We already know that National’s big economic plan this budget is a tax swap from working Kiwis to the rich that will not affect growth but will increase inequality. There’s some money for science and Kiwirail, which is good but only partially reverses the cuts that National imposed last year. The two big items in the budget that the Nats have control over (assuming no cuts to benefits or super) are education and health. The increases in these two sectors are the things to watch.
We know that both sectors are already under stress. People are being turned away from university when they try to upskill themselves, the teachers are facing a protracted negiotation and strike to get small pay rises, and early childhood education is for the chop. In health, preventative healthcare services are being cut left, right, and centre to free up funds for more elective surgeries. As writers here warned in the past, Tony Ryall’s cutting effective and cost-effective services to deliver more ‘countable’ services – a triumph of statistics and PR over good health practice.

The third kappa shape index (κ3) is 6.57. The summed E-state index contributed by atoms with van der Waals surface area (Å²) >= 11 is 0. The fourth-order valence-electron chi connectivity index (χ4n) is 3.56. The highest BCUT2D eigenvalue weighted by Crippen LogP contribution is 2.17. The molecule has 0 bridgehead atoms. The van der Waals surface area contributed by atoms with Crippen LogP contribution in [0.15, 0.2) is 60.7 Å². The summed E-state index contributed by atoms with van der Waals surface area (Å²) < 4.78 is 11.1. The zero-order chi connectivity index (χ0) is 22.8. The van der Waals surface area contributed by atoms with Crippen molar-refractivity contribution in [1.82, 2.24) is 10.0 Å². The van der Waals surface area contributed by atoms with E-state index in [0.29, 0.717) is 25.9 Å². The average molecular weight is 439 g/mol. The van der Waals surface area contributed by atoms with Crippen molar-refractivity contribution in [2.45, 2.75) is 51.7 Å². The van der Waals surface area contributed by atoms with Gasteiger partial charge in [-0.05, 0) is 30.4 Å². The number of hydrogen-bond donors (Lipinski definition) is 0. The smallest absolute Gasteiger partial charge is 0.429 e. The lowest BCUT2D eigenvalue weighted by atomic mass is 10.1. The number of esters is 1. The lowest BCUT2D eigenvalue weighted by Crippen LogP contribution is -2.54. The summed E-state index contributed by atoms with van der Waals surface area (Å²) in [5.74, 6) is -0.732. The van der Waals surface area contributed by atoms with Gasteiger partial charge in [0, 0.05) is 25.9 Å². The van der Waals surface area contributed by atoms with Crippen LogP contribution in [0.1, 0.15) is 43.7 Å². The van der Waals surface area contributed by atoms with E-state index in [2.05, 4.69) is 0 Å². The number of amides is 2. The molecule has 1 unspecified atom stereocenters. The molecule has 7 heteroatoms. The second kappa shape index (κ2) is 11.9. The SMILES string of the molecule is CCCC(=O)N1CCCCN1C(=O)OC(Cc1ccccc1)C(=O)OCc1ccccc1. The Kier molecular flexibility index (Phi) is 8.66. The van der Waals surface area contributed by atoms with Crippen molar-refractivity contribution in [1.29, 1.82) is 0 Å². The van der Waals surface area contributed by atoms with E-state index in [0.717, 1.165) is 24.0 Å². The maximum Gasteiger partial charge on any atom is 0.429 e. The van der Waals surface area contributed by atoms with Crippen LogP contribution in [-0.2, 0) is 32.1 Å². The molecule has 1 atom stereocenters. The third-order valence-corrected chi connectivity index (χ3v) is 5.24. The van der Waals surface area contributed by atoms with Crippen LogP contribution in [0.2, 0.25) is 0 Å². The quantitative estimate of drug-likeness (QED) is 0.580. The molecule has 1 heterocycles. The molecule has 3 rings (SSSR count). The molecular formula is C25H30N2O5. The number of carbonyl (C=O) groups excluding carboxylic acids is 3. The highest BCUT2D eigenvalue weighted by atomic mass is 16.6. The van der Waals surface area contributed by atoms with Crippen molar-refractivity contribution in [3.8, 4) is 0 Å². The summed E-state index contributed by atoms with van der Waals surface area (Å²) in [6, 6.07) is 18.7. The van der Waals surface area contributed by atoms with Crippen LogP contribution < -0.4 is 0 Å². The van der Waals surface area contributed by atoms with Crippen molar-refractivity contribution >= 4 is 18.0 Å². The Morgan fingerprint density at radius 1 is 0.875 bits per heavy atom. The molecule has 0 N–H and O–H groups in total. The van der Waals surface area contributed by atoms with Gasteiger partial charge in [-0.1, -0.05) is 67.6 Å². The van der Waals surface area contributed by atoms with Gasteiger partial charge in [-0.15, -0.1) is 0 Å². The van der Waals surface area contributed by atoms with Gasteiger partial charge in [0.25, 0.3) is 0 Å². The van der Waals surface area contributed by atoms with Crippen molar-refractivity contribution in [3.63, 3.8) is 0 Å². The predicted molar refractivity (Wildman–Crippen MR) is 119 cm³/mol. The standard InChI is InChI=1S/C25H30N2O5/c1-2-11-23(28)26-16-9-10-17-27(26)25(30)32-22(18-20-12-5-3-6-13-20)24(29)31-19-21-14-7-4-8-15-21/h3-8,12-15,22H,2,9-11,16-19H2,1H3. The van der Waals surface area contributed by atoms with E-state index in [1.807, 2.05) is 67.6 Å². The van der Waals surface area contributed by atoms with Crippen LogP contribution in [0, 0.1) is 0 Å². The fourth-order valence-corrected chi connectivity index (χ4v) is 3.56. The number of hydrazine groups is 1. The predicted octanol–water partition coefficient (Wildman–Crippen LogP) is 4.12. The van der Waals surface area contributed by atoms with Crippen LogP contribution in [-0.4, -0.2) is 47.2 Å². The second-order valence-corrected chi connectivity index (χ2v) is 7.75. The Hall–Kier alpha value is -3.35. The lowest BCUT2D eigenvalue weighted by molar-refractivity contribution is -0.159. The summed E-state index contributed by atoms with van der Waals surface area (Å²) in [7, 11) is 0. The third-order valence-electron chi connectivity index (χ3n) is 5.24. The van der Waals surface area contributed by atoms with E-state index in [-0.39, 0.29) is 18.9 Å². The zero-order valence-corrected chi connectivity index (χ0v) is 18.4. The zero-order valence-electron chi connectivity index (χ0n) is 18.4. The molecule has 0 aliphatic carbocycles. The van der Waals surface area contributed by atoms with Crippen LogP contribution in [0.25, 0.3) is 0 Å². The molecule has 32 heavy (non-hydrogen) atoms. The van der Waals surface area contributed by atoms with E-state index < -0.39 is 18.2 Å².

The budgets for education and health are so massive that even staying still, providing the same level of service next year as this, requires a large amount of money to counteract inflation, population growth, and, for health, the aging population.
The CTU’s economist, Bill Rosenberg, has calculated that to tread water health needs $555 million more. I can’t attempt an analysis as sophisticated as his for education but roughly: last year’s budget was $11.3 billion. Add 2% to undo last year’s inflation, and 1.8% for expected roll increase. That’s 3.8%. I can’t find out easily how much of the education sector’s expenses incur GST but let’s take a low estimate of a quarter. That’s a further 0.5%. Meaning that education needs another 4.3% or $485 million to just supply the same services it did last year.
Will education and health get the money they need to maintain their services (or, ideally, improve them) or will we see cuts to these core public services?